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By B.L. Ochman

If this year’s Superbowl proved anything – besides how dumb it is to spend up to $4 million on a 30-second TV spot – ii’s that brands need to move at warp speed to stay in the game. And how effectively they do that is no longer measured by how much money they spend.

In the midst of the spending frenzy, the standout brand was the humble Oreo cookie, and not because of its lame Superbowl ad. As The Cluetrain Manifesto so presciently noted in 1999, there’s no longer a market for heavy-handed, expensively choreographed 30-second messages. But it’s taken until now for the reality to begin to sink in for brands.

OreoTweetWhen the lights inexplicably went out for 20 minutes at the Superdome in New Orleans, Oreo’s social media team Tweeted the caption to a photo of an Oreo on a dark background said “Power out? No problem. You can still dunk in the dark.”

It was simple, it was smart, it was funny, and its message was instantly recognizable to anyone who ever dunked an Oreo in a glass of milk. (And who hasn’t?)

It was re-tweeted 10,000 times in the first hour, and thousands of times since then.

Buzzfeed noted, “…the most powerful bit of marketing during the advertising industry’s most expensive day may have been free.”

Actually, there’s no such thing as free creative or free marketing. The Oreo Tweet was the result of smart planning by Oreo’s digital agency, 360i, a client who trusted its agency’s judgment and didn’t stand in its way, and the lightening speed of online conversation, which spread the Tweet.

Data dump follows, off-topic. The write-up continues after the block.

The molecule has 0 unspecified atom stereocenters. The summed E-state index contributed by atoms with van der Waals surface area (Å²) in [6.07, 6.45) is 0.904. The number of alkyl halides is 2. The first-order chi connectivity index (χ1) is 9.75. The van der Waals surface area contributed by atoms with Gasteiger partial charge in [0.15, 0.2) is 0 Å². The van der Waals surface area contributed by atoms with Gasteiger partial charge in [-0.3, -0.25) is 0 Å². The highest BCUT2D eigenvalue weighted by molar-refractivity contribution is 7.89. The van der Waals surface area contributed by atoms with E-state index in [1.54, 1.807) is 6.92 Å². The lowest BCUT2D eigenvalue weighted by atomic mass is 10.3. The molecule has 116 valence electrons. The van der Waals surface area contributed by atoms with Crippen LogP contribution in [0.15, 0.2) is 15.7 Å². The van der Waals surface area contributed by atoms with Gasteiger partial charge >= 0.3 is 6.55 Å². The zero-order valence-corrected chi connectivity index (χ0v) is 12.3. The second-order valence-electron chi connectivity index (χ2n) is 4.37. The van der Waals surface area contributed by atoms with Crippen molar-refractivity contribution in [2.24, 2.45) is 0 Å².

According to 360i’s blog, members of the agency team and the client gathered at the agency’s Tribeca headquarters, in a social media “mission control room” to monitor the brand on a variety of platforms measuring conversations and interactions across all social media channels.

CookiethisOreo also scored big with its sculptures made of Oreo cookies or crème, modeled in real-time from Instagram photos tagged #cookiethis or #cremethis by photographers. The foundation for that kind of responsive marketing has been the hallmark of the agency’s work for Oreo.

Brand-responseTweetsOreo and 360i embody a trend that spells huge challenges for brands, who are expected to provide real-time response, especially to questions and problems. In fact, top brands now respond to customers in a matter of moments, and risk losing customers when they don’t.

Who’d ever have believed, a few years back, that a 20-minute response time by a brand would fall into the “snail” category. But that’s today’s reality, whether brands like it or not.

Here’s a bet I’m willing to make: the lights have gone out on multi-million dollar, one-shot Superbowl ads. And not a moment too soon if you ask me.

Because the time and the tools for real-time media are in place, and have been for a long time. Now all we need is for brands to have the nerve to really – at last – join the conversation.